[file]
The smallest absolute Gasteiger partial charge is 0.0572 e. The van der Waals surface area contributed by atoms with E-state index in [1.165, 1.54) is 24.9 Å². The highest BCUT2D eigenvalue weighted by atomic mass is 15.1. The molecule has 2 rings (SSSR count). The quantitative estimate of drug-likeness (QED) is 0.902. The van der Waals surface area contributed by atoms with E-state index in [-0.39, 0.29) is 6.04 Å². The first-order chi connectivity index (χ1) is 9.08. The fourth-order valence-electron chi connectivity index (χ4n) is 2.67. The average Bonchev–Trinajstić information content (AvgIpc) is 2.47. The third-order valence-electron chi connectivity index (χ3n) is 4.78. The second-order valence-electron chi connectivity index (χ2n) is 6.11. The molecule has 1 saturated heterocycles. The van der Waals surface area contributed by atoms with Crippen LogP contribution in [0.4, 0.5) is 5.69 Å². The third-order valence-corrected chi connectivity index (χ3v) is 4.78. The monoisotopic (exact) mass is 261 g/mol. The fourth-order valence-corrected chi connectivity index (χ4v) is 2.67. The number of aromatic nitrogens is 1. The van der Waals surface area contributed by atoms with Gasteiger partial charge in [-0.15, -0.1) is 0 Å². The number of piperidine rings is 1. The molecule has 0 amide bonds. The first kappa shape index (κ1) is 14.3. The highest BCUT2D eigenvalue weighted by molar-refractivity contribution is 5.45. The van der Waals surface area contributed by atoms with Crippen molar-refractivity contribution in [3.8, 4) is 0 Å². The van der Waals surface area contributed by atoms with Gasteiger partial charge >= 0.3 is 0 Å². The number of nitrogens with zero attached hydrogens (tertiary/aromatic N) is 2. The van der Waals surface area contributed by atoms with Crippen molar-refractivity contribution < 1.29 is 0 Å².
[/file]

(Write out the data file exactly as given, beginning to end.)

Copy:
The smallest absolute Gasteiger partial charge is 0.0572 e. The van der Waals surface area contributed by atoms with E-state index in [1.165, 1.54) is 24.9 Å². The highest BCUT2D eigenvalue weighted by atomic mass is 15.1. The molecule has 2 rings (SSSR count). The quantitative estimate of drug-likeness (QED) is 0.902. The van der Waals surface area contributed by atoms with E-state index in [-0.39, 0.29) is 6.04 Å². The first-order chi connectivity index (χ1) is 9.08. The fourth-order valence-electron chi connectivity index (χ4n) is 2.67. The average Bonchev–Trinajstić information content (AvgIpc) is 2.47. The third-order valence-electron chi connectivity index (χ3n) is 4.78. The second-order valence-electron chi connectivity index (χ2n) is 6.11. The molecule has 1 saturated heterocycles. The van der Waals surface area contributed by atoms with Crippen LogP contribution in [0.4, 0.5) is 5.69 Å². The third-order valence-corrected chi connectivity index (χ3v) is 4.78. The monoisotopic (exact) mass is 261 g/mol. The fourth-order valence-corrected chi connectivity index (χ4v) is 2.67. The number of aromatic nitrogens is 1. The van der Waals surface area contributed by atoms with Gasteiger partial charge in [-0.15, -0.1) is 0 Å². The number of piperidine rings is 1. The molecule has 0 amide bonds. The first kappa shape index (κ1) is 14.3. The highest BCUT2D eigenvalue weighted by molar-refractivity contribution is 5.45. The van der Waals surface area contributed by atoms with Crippen molar-refractivity contribution in [3.8, 4) is 0 Å². The van der Waals surface area contributed by atoms with Gasteiger partial charge >= 0.3 is 0 Å². The number of nitrogens with zero attached hydrogens (tertiary/aromatic N) is 2. The van der Waals surface area contributed by atoms with Crippen molar-refractivity contribution < 1.29 is 0 Å².